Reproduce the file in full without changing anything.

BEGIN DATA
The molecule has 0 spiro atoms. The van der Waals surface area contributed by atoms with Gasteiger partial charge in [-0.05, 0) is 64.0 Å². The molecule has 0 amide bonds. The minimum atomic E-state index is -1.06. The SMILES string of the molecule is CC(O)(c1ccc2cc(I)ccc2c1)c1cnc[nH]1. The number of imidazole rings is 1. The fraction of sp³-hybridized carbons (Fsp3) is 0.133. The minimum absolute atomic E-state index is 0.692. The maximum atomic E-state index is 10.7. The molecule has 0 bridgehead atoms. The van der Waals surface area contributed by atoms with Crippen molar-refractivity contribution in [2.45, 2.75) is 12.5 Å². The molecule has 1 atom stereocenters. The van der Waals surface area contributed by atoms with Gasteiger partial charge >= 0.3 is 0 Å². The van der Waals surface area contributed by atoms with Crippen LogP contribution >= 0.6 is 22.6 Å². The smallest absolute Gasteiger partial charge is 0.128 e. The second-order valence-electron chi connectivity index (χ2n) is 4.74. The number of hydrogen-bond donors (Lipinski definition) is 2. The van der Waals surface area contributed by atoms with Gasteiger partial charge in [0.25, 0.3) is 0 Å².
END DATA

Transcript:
The molecule has 0 spiro atoms. The van der Waals surface area contributed by atoms with Gasteiger partial charge in [-0.05, 0) is 64.0 Å². The molecule has 0 amide bonds. The minimum atomic E-state index is -1.06. The SMILES string of the molecule is CC(O)(c1ccc2cc(I)ccc2c1)c1cnc[nH]1. The number of imidazole rings is 1. The fraction of sp³-hybridized carbons (Fsp3) is 0.133. The minimum absolute atomic E-state index is 0.692. The maximum atomic E-state index is 10.7. The molecule has 0 bridgehead atoms. The van der Waals surface area contributed by atoms with Crippen molar-refractivity contribution in [2.45, 2.75) is 12.5 Å². The molecule has 1 atom stereocenters. The van der Waals surface area contributed by atoms with Gasteiger partial charge >= 0.3 is 0 Å². The van der Waals surface area contributed by atoms with Crippen LogP contribution >= 0.6 is 22.6 Å². The smallest absolute Gasteiger partial charge is 0.128 e. The second-order valence-electron chi connectivity index (χ2n) is 4.74. The number of hydrogen-bond donors (Lipinski definition) is 2. The van der Waals surface area contributed by atoms with Gasteiger partial charge in [0.25, 0.3) is 0 Å².